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ALBERT NG YA KEN

Strive for 'integration of hearts'

We have approached integration thus far with multi-racialism, where no race or culture is coerced into conforming with other identities.

But now, we have a new kind of integration to tackle - that of foreign-born citizens and residents into the Singaporean core ("S'pore must manage inflow of new immigrants carefully: PM", The Straits Times, May 28).

Immigrants understand less of our history. Their perception of and reaction to some issues and policies may not be the same as that of locals.

If we factor in the element of loyalty, the gap between the locally-born group and the foreign-born group could become an obstacle to national unity in the long term.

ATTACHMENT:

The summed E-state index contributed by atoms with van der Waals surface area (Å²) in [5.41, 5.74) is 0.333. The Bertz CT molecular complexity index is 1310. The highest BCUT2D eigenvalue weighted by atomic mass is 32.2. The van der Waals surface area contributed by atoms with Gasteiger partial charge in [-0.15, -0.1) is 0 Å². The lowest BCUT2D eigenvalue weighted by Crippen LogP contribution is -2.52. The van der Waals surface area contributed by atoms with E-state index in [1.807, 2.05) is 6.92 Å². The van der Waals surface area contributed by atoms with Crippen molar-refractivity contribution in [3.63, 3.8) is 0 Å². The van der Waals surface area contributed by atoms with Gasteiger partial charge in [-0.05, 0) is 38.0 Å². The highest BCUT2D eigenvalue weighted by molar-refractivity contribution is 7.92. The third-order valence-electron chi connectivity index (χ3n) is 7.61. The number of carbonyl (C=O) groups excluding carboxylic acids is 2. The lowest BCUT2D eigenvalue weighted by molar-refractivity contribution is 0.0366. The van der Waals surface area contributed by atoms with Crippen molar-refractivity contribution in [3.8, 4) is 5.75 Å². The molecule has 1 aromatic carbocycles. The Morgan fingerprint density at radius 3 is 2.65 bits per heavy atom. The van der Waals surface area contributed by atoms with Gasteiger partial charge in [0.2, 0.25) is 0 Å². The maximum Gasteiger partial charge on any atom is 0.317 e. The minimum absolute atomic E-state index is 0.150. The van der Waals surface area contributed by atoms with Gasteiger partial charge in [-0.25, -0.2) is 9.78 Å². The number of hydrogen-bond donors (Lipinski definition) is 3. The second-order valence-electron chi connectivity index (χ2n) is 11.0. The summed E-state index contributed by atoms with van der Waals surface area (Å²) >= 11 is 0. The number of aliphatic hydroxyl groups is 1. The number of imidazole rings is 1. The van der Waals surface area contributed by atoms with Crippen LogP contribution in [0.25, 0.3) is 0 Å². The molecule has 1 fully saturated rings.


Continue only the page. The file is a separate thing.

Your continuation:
With an annual intake of around 20,000, new citizens could make up at least one-third of our resident population in future.

When we consider our declining birth rate and ageing population, new citizens and, to a certain extent, permanent residents, would become the "make or break" factor in upholding the systems that make Singapore great.

Integrating new arrivals into the Singaporean core requires concerted effort.

Citizens, the Government and social organisations should take a more proactive approach to draw them to interact with us and contribute to society.

More importantly, we must strive for a higher level of integration, one beyond just working and living in harmony.

We should aim to achieve "integration of the hearts" - where all citizens, new or old, regardless of the differences in views, would be loyal to Singapore.

ImmigrationRace & Religionageing